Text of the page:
When Detroit philanthropist Charles Lang Freer donated his private collection to the Smithsonian and funds to build the museum to hold it (which was named the Freer Gallery), it was among the Smithsonian's first major donations from a private individual. The gallery opened in 1923.

More than 40 years would pass before the next museum, the Museum of History and Technology (renamed the National Museum of American History in 1980), opened in 1964. It was designed by the world-renowned firm of McKim, Mead & White. The Anacostia Community Museum, an "experimental store-front" museum created at the initiative of Smithsonian Secretary S. Dillon Ripley, opened in the Anacostia neighborhood of Washington, D.C., in 1967. That same year, the Smithsonian signed an agreement to take over the Cooper Union Museum for the Arts of Decoration (now the Cooper Hewitt, Smithsonian Design Museum). The National Portrait Gallery and the Smithsonian American Art Museum opened in the Old Patent Office Building (built in 1867) on October 7, 1968. The reuse of an older building continued with the opening of the Renwick Gallery in 1972 in the 1874 Renwick-designed art gallery originally built by local philanthropist William Wilson Corcoran to house the Corcoran Gallery of Art.

The first new museum building to open since the National Museum of Natural History was the Hirshhorn Museum and Sculpture Garden, which opened in 1974. The National Air and Space Museum, the Smithsonian's largest in terms of floor space, opened in June 1976.

Eleven years later, the National Museum of African Art and the Arthur M. Sackler Gallery opened in a new, joint, underground museum between the Freer Gallery and the Smithsonian Castle. Reuse of another old building came in 1993 with the opening of the National Postal Museum in the 1904 former City Post Office building, a few city blocks from the Mall.

In 2004, the Smithsonian opened the National Museum of the American Indian in a new building near the United States Capitol. Twelve years later almost to the day, in 2016, the latest museum opened: the National Museum of African American History and Culture, in a new building near the Washington Monument.

Two more museums have been established and are being planned for eventual construction on the mall: the National Museum of the American Latino and the National Women's History Museum.

Capital campaigns

In 2011, the Smithsonian undertook its first-ever capital fundraising campaign. The $1.5 billion effort raised $1 billion at the three-year mark. Smithsonian officials made the campaign public in October 2014 in an effort to raise the remaining $500 million. More than 60,000 individuals and organizations donated money to the campaign by the time it went public. This included 192 gifts of at least $1 million. Members of the boards of directors of various Smithsonian museums donated $372 million. The Smithsonian said that funds raised would go toward completion of the National Museum of African American History and Culture building, and renovations of the National Air and Space Museum, National Museum of American History, and the Renwick Gallery. A smaller amount of funds would go to educational initiatives and digitization of collections. As of September 2017, the Smithsonian claimed to have raised $1.79 billion, with three months left in the formal campaign calendar.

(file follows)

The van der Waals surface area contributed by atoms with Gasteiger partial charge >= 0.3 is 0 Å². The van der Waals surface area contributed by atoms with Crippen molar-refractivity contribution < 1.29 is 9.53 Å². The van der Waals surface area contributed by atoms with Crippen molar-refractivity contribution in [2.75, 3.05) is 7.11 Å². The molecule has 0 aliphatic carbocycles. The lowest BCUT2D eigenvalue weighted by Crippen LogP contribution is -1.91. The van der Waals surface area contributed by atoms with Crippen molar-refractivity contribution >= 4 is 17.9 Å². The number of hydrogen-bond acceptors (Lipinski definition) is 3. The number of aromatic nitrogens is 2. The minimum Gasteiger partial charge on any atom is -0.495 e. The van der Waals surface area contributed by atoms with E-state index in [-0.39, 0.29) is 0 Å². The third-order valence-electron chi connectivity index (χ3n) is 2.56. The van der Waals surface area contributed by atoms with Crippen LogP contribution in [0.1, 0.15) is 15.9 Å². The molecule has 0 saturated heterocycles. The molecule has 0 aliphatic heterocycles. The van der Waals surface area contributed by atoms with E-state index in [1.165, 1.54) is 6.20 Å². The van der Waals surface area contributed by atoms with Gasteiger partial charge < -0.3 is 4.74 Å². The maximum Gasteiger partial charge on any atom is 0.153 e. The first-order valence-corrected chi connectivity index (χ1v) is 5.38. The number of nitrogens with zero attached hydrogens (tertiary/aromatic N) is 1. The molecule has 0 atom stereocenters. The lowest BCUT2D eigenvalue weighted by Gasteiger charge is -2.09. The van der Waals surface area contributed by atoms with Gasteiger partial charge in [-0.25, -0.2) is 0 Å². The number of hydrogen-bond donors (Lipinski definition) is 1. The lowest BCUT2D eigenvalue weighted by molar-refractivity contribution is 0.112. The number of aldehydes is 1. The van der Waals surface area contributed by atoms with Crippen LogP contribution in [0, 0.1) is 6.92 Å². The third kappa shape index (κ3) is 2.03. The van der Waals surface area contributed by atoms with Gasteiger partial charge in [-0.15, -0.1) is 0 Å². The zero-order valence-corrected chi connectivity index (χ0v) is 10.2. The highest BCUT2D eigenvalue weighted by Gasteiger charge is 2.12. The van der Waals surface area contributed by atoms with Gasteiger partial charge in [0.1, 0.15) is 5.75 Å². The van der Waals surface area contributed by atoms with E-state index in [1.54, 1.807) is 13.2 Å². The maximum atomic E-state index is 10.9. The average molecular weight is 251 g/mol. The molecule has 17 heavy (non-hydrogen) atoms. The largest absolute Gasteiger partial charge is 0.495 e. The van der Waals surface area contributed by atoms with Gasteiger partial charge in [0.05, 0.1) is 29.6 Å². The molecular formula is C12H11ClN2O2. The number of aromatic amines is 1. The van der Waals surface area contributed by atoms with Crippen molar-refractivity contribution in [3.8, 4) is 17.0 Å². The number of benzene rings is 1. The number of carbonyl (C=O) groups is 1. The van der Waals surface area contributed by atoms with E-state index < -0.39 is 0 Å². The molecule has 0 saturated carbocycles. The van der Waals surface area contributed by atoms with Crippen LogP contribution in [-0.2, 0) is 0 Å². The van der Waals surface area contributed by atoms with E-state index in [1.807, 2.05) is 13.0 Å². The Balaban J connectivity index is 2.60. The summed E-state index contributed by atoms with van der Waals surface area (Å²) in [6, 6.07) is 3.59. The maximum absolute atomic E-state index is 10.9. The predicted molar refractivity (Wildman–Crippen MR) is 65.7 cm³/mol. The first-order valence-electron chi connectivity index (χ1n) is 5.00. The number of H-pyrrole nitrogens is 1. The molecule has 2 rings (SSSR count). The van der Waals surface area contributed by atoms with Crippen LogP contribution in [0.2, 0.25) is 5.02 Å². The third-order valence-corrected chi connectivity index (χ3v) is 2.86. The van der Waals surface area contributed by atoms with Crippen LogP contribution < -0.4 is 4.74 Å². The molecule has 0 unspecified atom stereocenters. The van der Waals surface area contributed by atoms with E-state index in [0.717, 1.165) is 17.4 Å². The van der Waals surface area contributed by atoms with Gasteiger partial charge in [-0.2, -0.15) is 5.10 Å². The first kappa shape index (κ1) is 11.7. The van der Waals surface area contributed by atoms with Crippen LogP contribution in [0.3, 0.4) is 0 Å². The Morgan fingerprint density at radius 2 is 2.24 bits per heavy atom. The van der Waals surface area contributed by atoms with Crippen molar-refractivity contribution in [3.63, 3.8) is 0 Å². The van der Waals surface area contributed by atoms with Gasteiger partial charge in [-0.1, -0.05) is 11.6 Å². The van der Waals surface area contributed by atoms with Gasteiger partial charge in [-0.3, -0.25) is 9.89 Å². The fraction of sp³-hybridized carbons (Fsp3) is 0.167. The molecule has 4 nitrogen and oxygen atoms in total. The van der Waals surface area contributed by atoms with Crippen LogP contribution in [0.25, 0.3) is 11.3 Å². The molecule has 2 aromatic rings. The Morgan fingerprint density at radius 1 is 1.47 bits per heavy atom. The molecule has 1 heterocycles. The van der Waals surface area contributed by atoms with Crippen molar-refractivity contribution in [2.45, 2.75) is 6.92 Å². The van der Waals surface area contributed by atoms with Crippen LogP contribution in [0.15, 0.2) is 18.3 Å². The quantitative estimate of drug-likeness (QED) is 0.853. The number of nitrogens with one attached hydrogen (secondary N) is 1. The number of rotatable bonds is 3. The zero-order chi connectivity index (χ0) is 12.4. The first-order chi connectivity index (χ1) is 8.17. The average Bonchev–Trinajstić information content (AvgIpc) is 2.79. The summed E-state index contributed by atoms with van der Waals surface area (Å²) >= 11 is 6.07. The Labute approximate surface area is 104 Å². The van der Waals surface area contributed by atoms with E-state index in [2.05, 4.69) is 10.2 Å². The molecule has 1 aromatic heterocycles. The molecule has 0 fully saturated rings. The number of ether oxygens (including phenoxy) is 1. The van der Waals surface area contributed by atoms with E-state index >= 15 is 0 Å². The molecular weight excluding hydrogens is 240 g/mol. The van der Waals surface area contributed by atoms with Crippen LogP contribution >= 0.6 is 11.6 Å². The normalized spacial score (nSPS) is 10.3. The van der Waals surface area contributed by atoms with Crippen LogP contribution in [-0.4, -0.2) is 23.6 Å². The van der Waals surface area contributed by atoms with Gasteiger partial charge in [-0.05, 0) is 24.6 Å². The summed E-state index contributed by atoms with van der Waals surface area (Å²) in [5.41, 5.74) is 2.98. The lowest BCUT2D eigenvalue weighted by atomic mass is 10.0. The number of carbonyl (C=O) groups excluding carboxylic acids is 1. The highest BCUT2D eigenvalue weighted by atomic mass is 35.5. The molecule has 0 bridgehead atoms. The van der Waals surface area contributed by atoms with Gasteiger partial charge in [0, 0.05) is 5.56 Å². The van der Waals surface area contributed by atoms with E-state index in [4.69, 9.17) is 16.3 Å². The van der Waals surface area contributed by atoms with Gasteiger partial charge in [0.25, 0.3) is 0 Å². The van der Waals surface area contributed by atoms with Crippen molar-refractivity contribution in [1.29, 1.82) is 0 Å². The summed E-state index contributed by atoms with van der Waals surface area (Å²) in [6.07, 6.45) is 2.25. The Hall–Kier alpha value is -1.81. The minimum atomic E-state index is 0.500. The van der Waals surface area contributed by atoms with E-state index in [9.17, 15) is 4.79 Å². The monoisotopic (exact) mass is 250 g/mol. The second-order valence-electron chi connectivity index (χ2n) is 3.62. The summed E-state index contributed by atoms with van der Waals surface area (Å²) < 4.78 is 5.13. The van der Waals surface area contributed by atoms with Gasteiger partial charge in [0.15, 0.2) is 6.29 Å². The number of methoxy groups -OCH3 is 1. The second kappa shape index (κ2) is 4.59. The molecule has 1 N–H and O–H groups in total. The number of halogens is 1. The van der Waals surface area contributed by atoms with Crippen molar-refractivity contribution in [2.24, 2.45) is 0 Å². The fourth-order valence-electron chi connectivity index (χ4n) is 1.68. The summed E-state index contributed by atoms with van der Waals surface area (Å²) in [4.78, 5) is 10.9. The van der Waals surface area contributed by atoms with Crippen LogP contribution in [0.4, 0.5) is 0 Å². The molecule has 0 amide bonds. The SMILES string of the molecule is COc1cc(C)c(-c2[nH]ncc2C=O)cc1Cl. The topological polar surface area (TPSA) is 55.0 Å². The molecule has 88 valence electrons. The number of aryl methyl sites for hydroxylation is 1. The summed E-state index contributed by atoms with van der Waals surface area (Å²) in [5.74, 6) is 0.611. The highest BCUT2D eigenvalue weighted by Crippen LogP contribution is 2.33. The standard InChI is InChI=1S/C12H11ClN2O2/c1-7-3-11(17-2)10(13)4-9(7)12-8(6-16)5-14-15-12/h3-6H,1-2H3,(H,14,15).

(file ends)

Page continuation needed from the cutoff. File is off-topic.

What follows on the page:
Separately from the major capital campaign, the Smithsonian has begun fundraising through Kickstarter. An example is a campaign to fund the preservation and maintenance of the ruby slippers worn by Judy Garland for her role as Dorothy Gale in the 1939 film The Wizard of Oz.

Aircraft on display at the National Air and Space Museum, including a Ford Trimotor and Douglas DC-3 (top and second from top)

Nineteen museums and galleries, as well as the National Zoological Park, comprise the Smithsonian museums. Eleven are on the National Mall, the park that runs between the Lincoln Memorial and the United States Capitol. Other museums are located elsewhere in Washington, D.C., with two more in New York City and one in Chantilly, Virginia.

Institution Type of collection Location Opened Ref.
Anacostia Community Museum African American culture Washington, D.C.
Anacostia
1967
Arthur M. Sackler Gallery (affiliated with the Freer Gallery) Asian art Washington, D.C.
National Mall
1987
Arts and Industries Building Special event venue Washington, D.C.
National Mall
1881
Cooper Hewitt, Smithsonian Design Museum Design history New York City
Museum Mile
1897
Freer Gallery of Art (affiliated with the Sackler Gallery) Asian art Washington, D.C.
National Mall
1923
Hirshhorn Museum and Sculpture Garden Contemporary and modern art Washington, D.C.
National Mall
1974
National Air and Space Museum Aviation and spaceflight history Washington, D.C.
National Mall
1946,
1976